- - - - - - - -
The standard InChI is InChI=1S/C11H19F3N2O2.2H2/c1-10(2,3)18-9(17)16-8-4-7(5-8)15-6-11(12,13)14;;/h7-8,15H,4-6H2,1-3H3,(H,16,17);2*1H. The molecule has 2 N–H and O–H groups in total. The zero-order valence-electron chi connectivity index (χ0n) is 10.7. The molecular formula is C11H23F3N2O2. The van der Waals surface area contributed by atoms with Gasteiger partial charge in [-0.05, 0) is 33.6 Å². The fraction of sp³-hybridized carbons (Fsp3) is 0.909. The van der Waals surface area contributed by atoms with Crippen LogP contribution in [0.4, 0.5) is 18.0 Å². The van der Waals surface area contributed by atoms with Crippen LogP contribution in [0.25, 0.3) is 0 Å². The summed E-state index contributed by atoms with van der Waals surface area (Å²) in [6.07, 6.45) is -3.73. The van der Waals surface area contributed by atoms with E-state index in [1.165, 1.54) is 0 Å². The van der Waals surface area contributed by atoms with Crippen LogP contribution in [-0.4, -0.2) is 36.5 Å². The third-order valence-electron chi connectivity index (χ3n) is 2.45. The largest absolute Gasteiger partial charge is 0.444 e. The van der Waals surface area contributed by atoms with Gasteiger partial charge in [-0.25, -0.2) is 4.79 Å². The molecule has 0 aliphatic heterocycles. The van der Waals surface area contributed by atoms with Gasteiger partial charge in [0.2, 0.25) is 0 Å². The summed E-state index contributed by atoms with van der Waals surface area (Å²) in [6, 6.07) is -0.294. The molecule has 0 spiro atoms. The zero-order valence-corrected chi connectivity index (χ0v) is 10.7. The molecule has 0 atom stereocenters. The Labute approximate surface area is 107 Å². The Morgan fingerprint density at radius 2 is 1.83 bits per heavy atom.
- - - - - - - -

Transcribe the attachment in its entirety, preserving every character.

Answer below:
The standard InChI is InChI=1S/C11H19F3N2O2.2H2/c1-10(2,3)18-9(17)16-8-4-7(5-8)15-6-11(12,13)14;;/h7-8,15H,4-6H2,1-3H3,(H,16,17);2*1H. The molecule has 2 N–H and O–H groups in total. The zero-order valence-electron chi connectivity index (χ0n) is 10.7. The molecular formula is C11H23F3N2O2. The van der Waals surface area contributed by atoms with Gasteiger partial charge in [-0.05, 0) is 33.6 Å². The fraction of sp³-hybridized carbons (Fsp3) is 0.909. The van der Waals surface area contributed by atoms with Crippen LogP contribution in [0.4, 0.5) is 18.0 Å². The van der Waals surface area contributed by atoms with Crippen LogP contribution in [0.25, 0.3) is 0 Å². The summed E-state index contributed by atoms with van der Waals surface area (Å²) in [6.07, 6.45) is -3.73. The van der Waals surface area contributed by atoms with E-state index in [1.165, 1.54) is 0 Å². The van der Waals surface area contributed by atoms with Crippen LogP contribution in [-0.4, -0.2) is 36.5 Å². The third-order valence-electron chi connectivity index (χ3n) is 2.45. The largest absolute Gasteiger partial charge is 0.444 e. The van der Waals surface area contributed by atoms with Gasteiger partial charge in [-0.25, -0.2) is 4.79 Å². The molecule has 0 aliphatic heterocycles. The van der Waals surface area contributed by atoms with Gasteiger partial charge in [0.2, 0.25) is 0 Å². The summed E-state index contributed by atoms with van der Waals surface area (Å²) in [6, 6.07) is -0.294. The molecule has 0 spiro atoms. The zero-order valence-corrected chi connectivity index (χ0v) is 10.7. The molecule has 0 atom stereocenters. The Labute approximate surface area is 107 Å². The Morgan fingerprint density at radius 2 is 1.83 bits per heavy atom.